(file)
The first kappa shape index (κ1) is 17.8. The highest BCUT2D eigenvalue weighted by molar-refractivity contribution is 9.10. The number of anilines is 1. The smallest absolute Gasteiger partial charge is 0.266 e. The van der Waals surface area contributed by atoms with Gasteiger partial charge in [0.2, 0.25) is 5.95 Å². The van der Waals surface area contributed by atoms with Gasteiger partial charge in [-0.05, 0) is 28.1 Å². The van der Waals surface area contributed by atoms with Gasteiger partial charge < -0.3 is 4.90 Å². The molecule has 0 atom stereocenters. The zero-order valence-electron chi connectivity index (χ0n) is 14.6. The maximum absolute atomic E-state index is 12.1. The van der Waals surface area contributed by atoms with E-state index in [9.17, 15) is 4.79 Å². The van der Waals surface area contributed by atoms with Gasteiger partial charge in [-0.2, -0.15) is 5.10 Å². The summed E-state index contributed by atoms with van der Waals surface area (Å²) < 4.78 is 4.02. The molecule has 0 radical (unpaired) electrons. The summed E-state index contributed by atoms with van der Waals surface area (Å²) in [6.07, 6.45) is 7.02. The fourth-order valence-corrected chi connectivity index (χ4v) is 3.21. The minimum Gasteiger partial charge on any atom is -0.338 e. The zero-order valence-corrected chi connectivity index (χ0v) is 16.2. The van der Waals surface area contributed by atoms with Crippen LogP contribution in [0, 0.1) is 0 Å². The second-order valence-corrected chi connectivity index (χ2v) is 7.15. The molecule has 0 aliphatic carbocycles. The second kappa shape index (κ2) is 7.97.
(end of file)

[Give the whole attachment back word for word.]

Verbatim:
The first kappa shape index (κ1) is 17.8. The highest BCUT2D eigenvalue weighted by molar-refractivity contribution is 9.10. The number of anilines is 1. The smallest absolute Gasteiger partial charge is 0.266 e. The van der Waals surface area contributed by atoms with Gasteiger partial charge in [0.2, 0.25) is 5.95 Å². The van der Waals surface area contributed by atoms with Gasteiger partial charge in [-0.05, 0) is 28.1 Å². The van der Waals surface area contributed by atoms with Gasteiger partial charge < -0.3 is 4.90 Å². The molecule has 0 atom stereocenters. The zero-order valence-electron chi connectivity index (χ0n) is 14.6. The maximum absolute atomic E-state index is 12.1. The van der Waals surface area contributed by atoms with E-state index in [9.17, 15) is 4.79 Å². The van der Waals surface area contributed by atoms with Gasteiger partial charge in [-0.2, -0.15) is 5.10 Å². The summed E-state index contributed by atoms with van der Waals surface area (Å²) < 4.78 is 4.02. The molecule has 0 radical (unpaired) electrons. The summed E-state index contributed by atoms with van der Waals surface area (Å²) in [6.07, 6.45) is 7.02. The fourth-order valence-corrected chi connectivity index (χ4v) is 3.21. The minimum Gasteiger partial charge on any atom is -0.338 e. The zero-order valence-corrected chi connectivity index (χ0v) is 16.2. The van der Waals surface area contributed by atoms with Crippen LogP contribution in [0, 0.1) is 0 Å². The second-order valence-corrected chi connectivity index (χ2v) is 7.15. The molecule has 0 aliphatic carbocycles. The second kappa shape index (κ2) is 7.97.